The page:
The need to turn everything about this unexpected vacation into a problem that has to be solved lends the script, adapted by Drew Goddard from the novel by Andy Weir, a rock-solid structure and a small but tangible sense of progress to Watney's epic journey. Mixing refreshingly technical logic puzzles with sarcastic asides (charmingly delivered by Damon, who relishes the chance to be a smart aleck) and the occasional use of on-the-nose disco cues, the scenes on Mars do have a sense of adventure to them, one which is punctured by a disaster whenever Watney - or the audience - become a little too complacent. Unlike Gravity or Interstellar, The Martian is happy to show that space travel can be fun, rather than unendingly stressful or portentous, even as it reaffirms that it is unfathomably dangerous.
But The Martian is not, despite the singular noun in its title, about one person. Scott's film splits its time between Mars and Earth, with the occasional check-in on Watney's crew on their ship The Hermes. While NASA, led by Teddy Sanders (Jeff Daniels) initially believe that Watney has died, they immediately spring to action and start trying to figure out how to get him home once they discover that reports of his demise have been greatly exaggerated. Engineers, bureaucrats and mathematicians, played by the likes of Chiwetel Ejiofor, Kristen Wiig and Donald Glover (who gets The Martian's equivalent of the Star Trek moment where someone explains a complicated idea in very simple terms) set their minds towards saving the life of one man, regardless of the risks and the cost.
Similarly, the crew of The Hermes, once they learn that Watney is still alive, immediately think of ways that they could help, even though their best case scenario would be spending literally years longer in space than they expected. There's a real sense of camaraderie and community between all of the characters, even though most never share screen time because there are millions of miles between them. Even as it puts Watney through the ringer by impaling him, blowing him up, and gradually emaciating him, The Martian remains an unfailingly optimistic film about the potential for people (and not just individuals, but organizations and governments) to achieve great things once they focus their energies on a goal. It's a slightly corny message, admittedly, but it's wrapped up in an alluringly sleek and exhilarating package.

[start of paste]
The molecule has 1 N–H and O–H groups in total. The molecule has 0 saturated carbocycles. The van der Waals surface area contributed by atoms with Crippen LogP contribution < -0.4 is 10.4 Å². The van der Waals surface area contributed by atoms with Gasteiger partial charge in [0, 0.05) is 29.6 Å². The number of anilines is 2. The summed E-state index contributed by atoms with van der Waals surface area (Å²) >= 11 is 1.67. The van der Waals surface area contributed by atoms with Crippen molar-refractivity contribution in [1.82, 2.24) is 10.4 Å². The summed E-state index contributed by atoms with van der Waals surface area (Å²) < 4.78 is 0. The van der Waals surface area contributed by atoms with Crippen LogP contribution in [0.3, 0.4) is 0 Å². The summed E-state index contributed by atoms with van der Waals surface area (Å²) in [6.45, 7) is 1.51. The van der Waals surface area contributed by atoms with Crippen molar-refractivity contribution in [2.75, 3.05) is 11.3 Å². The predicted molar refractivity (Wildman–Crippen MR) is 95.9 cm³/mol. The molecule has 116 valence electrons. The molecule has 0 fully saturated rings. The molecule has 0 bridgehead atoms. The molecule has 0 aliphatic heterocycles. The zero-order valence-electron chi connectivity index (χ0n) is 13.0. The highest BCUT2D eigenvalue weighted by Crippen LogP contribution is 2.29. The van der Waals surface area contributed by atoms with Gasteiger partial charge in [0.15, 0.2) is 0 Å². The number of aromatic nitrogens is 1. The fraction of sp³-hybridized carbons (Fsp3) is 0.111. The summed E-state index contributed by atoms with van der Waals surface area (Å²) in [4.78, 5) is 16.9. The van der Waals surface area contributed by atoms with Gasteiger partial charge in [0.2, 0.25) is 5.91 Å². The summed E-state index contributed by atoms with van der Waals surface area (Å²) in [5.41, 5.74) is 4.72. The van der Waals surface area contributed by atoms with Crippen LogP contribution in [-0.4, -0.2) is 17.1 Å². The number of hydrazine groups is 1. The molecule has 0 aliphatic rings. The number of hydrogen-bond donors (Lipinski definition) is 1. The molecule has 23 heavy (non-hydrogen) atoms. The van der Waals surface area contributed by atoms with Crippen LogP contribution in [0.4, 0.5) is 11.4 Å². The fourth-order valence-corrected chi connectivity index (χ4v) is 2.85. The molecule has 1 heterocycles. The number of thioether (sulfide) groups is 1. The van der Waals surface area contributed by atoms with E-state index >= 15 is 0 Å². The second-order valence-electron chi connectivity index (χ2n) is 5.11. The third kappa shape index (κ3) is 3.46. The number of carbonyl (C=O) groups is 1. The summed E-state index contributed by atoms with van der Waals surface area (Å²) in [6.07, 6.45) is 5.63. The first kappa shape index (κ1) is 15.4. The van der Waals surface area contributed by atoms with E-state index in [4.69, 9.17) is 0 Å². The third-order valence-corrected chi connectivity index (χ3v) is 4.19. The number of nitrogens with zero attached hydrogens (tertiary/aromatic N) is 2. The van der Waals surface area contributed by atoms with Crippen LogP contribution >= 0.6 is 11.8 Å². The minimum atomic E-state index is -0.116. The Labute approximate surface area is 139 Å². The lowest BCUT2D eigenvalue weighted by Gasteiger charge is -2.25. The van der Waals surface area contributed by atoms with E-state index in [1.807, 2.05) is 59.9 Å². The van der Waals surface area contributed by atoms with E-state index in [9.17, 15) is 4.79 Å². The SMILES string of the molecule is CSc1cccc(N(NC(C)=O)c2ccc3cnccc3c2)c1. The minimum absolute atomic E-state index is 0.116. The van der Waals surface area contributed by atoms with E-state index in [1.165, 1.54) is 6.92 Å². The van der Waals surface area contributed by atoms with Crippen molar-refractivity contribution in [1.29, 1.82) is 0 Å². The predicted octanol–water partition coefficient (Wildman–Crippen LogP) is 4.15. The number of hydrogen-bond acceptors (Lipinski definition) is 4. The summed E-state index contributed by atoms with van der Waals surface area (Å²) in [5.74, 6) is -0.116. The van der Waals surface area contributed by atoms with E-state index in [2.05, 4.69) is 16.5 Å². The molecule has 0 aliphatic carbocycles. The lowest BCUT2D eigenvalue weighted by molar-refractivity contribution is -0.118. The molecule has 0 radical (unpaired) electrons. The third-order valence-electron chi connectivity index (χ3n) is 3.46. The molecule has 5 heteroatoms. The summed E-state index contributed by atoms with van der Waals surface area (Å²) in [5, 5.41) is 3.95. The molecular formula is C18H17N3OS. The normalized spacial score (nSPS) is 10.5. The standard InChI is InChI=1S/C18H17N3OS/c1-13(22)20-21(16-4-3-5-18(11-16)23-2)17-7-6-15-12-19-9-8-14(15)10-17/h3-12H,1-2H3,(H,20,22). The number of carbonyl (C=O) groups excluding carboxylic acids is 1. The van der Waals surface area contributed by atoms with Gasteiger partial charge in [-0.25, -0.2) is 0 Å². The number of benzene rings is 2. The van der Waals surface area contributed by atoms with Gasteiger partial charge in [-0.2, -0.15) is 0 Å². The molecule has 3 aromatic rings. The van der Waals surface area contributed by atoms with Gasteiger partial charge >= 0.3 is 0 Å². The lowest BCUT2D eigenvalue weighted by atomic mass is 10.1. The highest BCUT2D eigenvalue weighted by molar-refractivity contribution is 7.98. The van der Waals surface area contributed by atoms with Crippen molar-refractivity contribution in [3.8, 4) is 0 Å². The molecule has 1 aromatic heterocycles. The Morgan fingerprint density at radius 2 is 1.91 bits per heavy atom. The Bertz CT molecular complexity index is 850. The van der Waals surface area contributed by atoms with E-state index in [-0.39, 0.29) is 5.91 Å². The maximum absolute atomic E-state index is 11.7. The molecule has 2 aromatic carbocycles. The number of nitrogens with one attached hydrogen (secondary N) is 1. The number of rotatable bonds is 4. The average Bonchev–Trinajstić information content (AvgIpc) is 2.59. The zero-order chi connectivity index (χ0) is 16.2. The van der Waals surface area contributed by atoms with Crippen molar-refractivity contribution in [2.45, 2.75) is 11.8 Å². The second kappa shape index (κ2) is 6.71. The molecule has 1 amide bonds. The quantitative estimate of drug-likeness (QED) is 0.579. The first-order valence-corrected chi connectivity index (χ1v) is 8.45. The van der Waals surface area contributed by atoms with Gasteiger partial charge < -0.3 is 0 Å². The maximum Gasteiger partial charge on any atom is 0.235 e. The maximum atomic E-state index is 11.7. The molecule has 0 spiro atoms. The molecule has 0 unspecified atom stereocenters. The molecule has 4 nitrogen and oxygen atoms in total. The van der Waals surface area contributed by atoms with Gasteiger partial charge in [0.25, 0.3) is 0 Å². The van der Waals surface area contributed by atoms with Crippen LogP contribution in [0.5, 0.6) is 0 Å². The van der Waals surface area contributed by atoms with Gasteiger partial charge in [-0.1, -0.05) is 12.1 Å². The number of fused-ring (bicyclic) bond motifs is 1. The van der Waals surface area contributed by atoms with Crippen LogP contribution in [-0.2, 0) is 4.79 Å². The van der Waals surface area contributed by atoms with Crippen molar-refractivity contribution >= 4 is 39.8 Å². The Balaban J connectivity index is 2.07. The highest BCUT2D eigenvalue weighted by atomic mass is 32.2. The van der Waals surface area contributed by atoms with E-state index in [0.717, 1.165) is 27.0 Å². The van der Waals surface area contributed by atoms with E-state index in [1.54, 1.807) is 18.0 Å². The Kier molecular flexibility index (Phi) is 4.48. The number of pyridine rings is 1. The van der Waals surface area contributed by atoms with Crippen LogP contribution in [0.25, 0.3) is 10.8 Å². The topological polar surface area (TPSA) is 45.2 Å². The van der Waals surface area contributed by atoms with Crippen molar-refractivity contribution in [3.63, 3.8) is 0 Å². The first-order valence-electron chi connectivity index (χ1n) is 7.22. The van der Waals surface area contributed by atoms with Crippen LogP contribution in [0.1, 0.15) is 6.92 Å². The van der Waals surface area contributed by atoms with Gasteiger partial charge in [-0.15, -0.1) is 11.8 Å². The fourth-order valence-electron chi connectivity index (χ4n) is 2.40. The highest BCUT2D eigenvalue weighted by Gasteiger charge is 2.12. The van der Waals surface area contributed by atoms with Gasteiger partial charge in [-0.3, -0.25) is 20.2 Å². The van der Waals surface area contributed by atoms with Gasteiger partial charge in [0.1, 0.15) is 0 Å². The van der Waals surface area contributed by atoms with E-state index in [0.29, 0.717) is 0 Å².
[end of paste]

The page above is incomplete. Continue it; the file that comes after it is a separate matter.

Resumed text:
The only major fumble on the part of Scott and his team comes in the final third. In order to effect an escape, Watney has to travel a huge distance in order to make a rendezvous and, in one of the bigger departures from the novel, that journey goes off without a hitch, whereas in Weir's book it is beset by disaster after disaster. The sudden lack of incidents in a story otherwise packed with them ultimately pays off since it makes for a pleasant lull before a tense finale, but it also results in the film shifting gears from being a funny, taut tale of survival to an extended montage of (admittedly stunning) Martian landscapes and Earthbound engineering. When a film provides almost non-stop excitement for more than two hours, even a brief slowdown feels like a screeching halt. For Ridley Scott's best film in at least a decade, being merely good for ten minutes or so feels like a misstep, even though he's been struggling to achieve even that quality for years. The creative rebound represented by The Martian might be an even more unlikely outcome than Mark Watney making it home.